The year is 1957. The place, a luxurious hotel room in Moscow. Enter Joseph Alsop, arguably the most influential political columnist of the mid-20th century and master of foreign affairs as well as DC machinations. He plops into bed, calling to an unseen intimate who’s in the bathroom.
The figure that emerges turns out to be a strapping youth in boxers named Andrei (Brian J. Smith), who insists his interest in bedding the middle-aged patrician was a need for companionship, though his story sounds fishy. This was the McCarthy era, mind you, and public exposure of Alsop’s homosexuality would have meant career suicide.
No doubt this is one foreign affair that will come back to haunt the highbrow journalist.
And that’s just the first of many engrossing, finely etched scenes in “The Columnist,” David Auburn’s portrait of an opinionated man who won himself a seat at John F. Kennedy’s roundtable during the Camelot years. A trusted confidante of the young president, Alsop’s dinner parties were the talk of Georgetown.
“Politics is human intercourse at its most sublimely ridiculous and intensely vital,” he says, establishing motivation for his life’s work. The piece also chronicles how he fell from power — plummeting so far and so fast his name is now likely to evoke blank stares among today’s media movers and shakers.
We also get a glimpse into the way some journalists — real, rigorous, erudite newsmen — operated back then, before the once-venerable news media fractured into so many bits of unchecked blowhards and bloggers and tweeters. The bespectacled, bow-tied Alsop prided himself on backing up the arguments in his op-ed pieces with actual reporting — he didn’t just spout opinions. Syndicated in hundreds of newspapers across America, his informed diatribes shaped public opinion and policy.
Sound a little too esoteric and dry for Broadway? Perhaps. In fact, playwright Auburn is more successful at character study than sustained dramatic tension.
And let’s face it, the entire enterprise would be a snooze were it not for the strong cast led by John Lithgow, a two-time Tony winner who gives a virtuoso turn as the complicated, polarizing figure, delivering Alsop’s caustic witticisms with charm and finesse.
“I’ve never had a communist before,” Lithgow’s Alsop deadpans, with just the right note of bemusement, to his male companion.
“The Columnist” serves up an at times fascinating mix of actual and imagined events. We see a giddy Alsop at home on the night of JFK’s inauguration, trading barbs with his journalist brother Stewart (four-time Tony winner Boyd Gaines, in fine form) and Susan Mary (Margaret Colin), a vivacious social whiz who organized the parties and later became his wife — and beard. He invites her teenage daughter, Abigail (Grace Gummer), to join him in a glass of champagne.
“Brains and balls, finally, in one package,” he says of the new president.
Cut to a dive bar in Saigon years later, where Stewart locks horns with David Halberstam (a terrific Stephen Kunken), the crackerjack New York Times reporter covering the Vietnam War, over the Alsop brothers’ ideology.
Meanwhile in DC, there are growing tensions with Susan Mary, who always knew about his sexual proclivities and figured it wouldn’t be an issue. She was mistaken. It’s not long into the story before blackmail threatens to derail the columnist — it seems his Soviet companion was a KGB agent and compromising pictures were snapped.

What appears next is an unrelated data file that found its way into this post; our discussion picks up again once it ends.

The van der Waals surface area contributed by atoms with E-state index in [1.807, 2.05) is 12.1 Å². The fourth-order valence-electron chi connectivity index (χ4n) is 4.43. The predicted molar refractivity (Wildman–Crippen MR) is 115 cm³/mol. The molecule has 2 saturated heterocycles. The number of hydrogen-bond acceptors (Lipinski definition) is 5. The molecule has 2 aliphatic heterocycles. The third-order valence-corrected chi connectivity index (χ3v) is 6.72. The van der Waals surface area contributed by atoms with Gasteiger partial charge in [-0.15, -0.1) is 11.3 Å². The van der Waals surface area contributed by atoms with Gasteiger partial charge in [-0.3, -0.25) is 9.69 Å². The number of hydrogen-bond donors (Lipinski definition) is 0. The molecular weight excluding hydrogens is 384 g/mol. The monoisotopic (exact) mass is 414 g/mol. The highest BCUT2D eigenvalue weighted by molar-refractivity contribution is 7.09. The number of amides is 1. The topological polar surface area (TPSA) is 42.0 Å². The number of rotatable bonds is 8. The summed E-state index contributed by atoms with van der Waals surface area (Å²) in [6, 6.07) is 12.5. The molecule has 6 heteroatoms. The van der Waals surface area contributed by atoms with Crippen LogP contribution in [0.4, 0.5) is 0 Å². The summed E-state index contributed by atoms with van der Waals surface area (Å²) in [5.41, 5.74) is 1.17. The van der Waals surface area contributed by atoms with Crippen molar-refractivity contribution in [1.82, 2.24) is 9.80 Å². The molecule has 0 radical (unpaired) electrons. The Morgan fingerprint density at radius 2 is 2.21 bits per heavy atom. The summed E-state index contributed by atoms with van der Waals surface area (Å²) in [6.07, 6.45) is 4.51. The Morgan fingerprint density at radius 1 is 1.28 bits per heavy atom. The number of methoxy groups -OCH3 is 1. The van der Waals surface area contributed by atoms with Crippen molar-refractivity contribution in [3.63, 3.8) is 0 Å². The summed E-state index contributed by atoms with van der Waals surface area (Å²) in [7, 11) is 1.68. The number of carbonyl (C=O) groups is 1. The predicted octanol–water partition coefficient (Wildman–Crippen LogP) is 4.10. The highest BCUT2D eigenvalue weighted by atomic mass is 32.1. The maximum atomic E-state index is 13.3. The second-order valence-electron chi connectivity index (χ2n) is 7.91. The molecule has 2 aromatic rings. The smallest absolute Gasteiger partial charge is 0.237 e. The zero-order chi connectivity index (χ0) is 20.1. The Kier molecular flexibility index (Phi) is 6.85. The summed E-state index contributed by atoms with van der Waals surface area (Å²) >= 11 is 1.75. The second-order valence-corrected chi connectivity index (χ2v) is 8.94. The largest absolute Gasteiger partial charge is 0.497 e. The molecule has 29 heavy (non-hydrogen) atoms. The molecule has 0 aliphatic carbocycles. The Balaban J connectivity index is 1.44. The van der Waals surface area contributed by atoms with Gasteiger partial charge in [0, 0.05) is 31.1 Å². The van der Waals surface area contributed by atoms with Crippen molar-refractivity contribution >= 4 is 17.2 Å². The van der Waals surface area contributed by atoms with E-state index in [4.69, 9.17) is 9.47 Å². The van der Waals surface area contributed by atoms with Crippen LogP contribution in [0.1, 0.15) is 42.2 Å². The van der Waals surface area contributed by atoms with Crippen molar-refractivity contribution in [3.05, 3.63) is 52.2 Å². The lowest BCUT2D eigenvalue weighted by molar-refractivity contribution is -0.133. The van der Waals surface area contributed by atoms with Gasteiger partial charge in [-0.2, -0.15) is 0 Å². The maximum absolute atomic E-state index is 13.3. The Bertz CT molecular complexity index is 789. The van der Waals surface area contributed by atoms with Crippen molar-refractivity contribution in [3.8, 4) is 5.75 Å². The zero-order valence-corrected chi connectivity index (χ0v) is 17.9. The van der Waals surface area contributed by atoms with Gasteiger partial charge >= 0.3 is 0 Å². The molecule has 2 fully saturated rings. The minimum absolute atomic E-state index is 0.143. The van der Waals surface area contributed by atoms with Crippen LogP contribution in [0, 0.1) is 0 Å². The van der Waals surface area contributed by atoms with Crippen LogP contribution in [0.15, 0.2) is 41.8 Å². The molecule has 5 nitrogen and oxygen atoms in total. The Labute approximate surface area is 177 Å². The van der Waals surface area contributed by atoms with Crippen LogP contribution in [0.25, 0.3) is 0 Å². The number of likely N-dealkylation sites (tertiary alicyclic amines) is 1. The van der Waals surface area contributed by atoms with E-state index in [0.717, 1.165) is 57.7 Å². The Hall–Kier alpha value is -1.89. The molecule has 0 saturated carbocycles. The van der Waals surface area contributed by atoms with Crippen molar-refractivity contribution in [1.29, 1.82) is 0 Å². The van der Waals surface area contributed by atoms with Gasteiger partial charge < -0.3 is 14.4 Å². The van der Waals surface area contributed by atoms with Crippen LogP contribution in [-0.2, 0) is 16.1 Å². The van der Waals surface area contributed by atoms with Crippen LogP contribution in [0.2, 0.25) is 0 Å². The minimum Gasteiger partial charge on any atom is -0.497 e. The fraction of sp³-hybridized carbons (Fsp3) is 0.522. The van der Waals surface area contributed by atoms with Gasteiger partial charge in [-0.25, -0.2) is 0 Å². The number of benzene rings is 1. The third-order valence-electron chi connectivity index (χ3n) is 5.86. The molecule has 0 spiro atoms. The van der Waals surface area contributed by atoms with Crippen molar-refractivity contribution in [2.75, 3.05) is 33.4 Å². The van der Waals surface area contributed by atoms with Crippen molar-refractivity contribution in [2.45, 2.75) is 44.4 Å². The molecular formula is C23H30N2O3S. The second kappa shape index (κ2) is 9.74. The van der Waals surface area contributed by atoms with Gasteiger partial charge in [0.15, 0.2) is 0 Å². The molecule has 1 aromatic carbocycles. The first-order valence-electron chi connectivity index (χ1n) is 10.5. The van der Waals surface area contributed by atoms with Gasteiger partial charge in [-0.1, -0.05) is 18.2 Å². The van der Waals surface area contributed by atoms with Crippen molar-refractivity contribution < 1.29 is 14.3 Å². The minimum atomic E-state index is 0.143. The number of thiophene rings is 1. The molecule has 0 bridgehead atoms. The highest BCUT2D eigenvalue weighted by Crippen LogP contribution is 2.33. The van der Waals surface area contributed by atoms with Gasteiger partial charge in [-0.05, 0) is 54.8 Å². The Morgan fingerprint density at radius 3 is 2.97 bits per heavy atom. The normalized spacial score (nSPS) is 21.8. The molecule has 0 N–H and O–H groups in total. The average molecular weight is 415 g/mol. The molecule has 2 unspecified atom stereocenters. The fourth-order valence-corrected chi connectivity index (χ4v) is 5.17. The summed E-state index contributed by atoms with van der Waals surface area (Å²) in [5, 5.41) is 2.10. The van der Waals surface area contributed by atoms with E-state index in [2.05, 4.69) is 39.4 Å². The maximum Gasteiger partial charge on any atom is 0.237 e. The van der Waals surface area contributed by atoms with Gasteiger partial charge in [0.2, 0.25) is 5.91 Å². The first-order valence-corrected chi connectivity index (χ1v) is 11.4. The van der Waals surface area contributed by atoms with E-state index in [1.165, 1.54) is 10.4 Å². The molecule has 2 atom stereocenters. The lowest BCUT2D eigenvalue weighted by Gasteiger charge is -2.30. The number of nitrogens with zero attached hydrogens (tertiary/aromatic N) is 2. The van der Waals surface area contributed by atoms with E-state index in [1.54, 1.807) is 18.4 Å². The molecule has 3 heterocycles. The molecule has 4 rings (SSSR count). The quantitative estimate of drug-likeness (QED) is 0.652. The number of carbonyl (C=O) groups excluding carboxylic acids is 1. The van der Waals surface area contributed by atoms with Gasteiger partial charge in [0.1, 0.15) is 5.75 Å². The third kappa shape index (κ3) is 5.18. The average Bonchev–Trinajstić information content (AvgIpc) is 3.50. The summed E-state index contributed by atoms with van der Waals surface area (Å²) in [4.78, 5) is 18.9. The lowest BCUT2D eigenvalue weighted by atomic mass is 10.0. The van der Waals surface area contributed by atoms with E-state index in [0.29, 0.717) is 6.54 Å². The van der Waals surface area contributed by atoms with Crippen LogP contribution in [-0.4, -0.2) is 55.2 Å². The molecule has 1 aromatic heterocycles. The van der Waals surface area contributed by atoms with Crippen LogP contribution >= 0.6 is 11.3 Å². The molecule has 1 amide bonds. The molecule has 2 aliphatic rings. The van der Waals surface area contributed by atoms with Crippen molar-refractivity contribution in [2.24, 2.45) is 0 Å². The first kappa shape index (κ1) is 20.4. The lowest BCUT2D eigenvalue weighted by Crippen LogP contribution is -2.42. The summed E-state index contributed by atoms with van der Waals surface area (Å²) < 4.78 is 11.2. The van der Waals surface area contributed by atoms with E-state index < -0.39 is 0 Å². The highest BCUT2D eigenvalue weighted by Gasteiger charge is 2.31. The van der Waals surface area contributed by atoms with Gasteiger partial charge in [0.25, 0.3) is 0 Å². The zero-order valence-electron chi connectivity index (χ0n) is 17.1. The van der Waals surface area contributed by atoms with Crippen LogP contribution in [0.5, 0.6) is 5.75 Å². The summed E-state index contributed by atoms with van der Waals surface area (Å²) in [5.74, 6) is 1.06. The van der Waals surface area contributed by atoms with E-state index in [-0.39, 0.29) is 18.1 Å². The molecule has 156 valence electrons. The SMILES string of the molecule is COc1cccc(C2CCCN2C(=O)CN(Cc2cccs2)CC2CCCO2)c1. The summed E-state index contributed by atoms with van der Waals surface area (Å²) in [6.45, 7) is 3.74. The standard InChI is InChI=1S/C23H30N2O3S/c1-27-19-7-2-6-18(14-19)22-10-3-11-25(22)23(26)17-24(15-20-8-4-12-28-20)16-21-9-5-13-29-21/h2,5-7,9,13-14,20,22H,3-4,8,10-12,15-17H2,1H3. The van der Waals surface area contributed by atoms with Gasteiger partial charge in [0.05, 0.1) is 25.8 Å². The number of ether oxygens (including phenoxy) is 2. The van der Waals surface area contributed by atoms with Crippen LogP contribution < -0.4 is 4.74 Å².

“The Columnist” reunites the creative team responsible for the Tony-winning “Proof” back in 2001. In addition to Auburn (who won the Pulitzer), on board are director Daniel Sullivan, John Lee Beatty (set design), Jess Goldstein (costumes), and John Gromada (original music and sound design).
Indeed, although not living up to its predecessor, this Manhattan Theatre Club production is first-rate. Especially artful are the scene transitions, punctuated by projected typewritten excerpts from Alsop’s pieces, clackety-clacking across a supertitle screen. Toward the end, the type is garbled, just like his reputation.
A key catalyst in Alsop’s downfall was his stubborn refusal to admit that the Vietnam escalation was a tragic mistake, preferring to listen to cronies in high places instead of those down in the trenches. His nemesis Halberstam (who would later author “The Best and the Brightest,” the definitive indictment of American folly in Southeast Asia) dismisses his prose as “just piss and venom.”
As this bio-drama vividly shows, Alsop came to embody The Establishment, a label nobody wanted in the late ‘60s and early ‘70s. He becomes an out-of-touch, conspiracy-theorist curmudgeon who fails to appreciate the influence of pop culture (he scoffs at the Beatles). An unfortunate scene late in the play features an unlikely reunion, which, in its haste to tie up loose ends, feels awkward.
As the deposed king of columns fights to restore his stature, he says, “Don’t expertise and authority mean anything anymore?” I suspect that lament continues to echo down the halls of newsrooms everywhere.
THE COLUMNIST | Samuel J. Friedman Theatre | Manhattan Theatre Club | 261 W. 47th St. | Through Jun. 24 | Tue.-Wed. at 7 p.m.; Thu.-Sat. at 8 p.m. | Wed., Sat.-Sun at 2 p.m. | $57-$121 | telecharge.com